I guess what I am asking for in sharing this story, and my associated need for a nice glass of chardonnay, is a reprieve. An overhaul of a system which would allow us parents to preserve that illusion and believe in the magic that each of our children’s small achievements bring – for that is our fuel, the source of our drive and often the very thing which helps us to continue day in day out. A revision to this existing process, which would no longer require repeated applications pulling apart of our children’s abilities to justify their need for this contribution. For after the form is completed, sent off and has landed on someone’s desk for their removed and impersonal consideration, the parent of the child will be waking up each morning- on duty as ever and ready to face the day’s challenges and worries – needing to believe in and draw strength from the positives of what their child can do and can achieve.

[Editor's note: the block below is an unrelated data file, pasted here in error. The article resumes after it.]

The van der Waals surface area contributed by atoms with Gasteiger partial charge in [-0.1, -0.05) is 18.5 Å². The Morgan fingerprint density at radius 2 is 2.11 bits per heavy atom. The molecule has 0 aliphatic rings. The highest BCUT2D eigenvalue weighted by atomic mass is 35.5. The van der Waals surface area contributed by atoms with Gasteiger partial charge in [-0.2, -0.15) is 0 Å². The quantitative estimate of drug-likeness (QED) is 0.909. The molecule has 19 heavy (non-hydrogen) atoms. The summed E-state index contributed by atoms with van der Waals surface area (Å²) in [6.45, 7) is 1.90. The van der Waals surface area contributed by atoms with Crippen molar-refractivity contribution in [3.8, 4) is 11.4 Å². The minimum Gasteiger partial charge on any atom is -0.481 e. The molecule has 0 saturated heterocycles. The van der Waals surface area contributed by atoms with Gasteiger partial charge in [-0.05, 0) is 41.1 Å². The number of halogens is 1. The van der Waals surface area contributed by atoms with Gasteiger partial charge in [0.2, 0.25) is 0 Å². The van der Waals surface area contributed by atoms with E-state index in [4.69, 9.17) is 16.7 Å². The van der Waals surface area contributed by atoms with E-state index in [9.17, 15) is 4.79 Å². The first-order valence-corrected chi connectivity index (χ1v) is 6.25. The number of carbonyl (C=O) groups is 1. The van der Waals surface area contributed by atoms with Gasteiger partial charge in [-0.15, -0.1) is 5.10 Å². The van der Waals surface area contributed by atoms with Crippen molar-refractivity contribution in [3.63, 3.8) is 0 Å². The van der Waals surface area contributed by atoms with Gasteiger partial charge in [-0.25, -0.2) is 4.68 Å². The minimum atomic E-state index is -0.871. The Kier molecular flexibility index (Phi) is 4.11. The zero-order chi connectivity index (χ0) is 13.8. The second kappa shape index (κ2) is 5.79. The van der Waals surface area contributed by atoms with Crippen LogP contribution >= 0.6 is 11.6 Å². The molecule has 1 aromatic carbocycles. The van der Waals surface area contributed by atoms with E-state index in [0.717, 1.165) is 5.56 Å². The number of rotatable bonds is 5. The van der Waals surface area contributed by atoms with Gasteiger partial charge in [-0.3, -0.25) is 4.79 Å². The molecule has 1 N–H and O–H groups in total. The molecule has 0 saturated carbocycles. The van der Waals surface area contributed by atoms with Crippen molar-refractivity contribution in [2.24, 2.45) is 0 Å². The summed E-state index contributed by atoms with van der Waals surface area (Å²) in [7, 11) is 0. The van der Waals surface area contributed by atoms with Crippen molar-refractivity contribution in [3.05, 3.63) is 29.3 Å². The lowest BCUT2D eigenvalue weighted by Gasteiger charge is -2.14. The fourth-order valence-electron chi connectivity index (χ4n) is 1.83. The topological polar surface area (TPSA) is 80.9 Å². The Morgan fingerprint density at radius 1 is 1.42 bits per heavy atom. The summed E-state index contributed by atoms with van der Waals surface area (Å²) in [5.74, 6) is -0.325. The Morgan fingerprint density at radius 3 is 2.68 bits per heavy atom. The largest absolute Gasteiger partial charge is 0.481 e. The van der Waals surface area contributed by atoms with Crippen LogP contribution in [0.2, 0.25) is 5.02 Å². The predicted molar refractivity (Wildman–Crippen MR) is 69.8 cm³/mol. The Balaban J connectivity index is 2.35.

Tamsin Coates trained and worked as a Speech and Language Therapist for over 10 years. Her training came in useful when she had two sons who are profoundly deaf. She now juggles being a mum to three lively children, writing (buy her book Meanwhile I Keep Dancing here) running the Wirral Deaf Children’s Society (with her friend Lisa) and raising awareness regarding deaf issues wherever she can.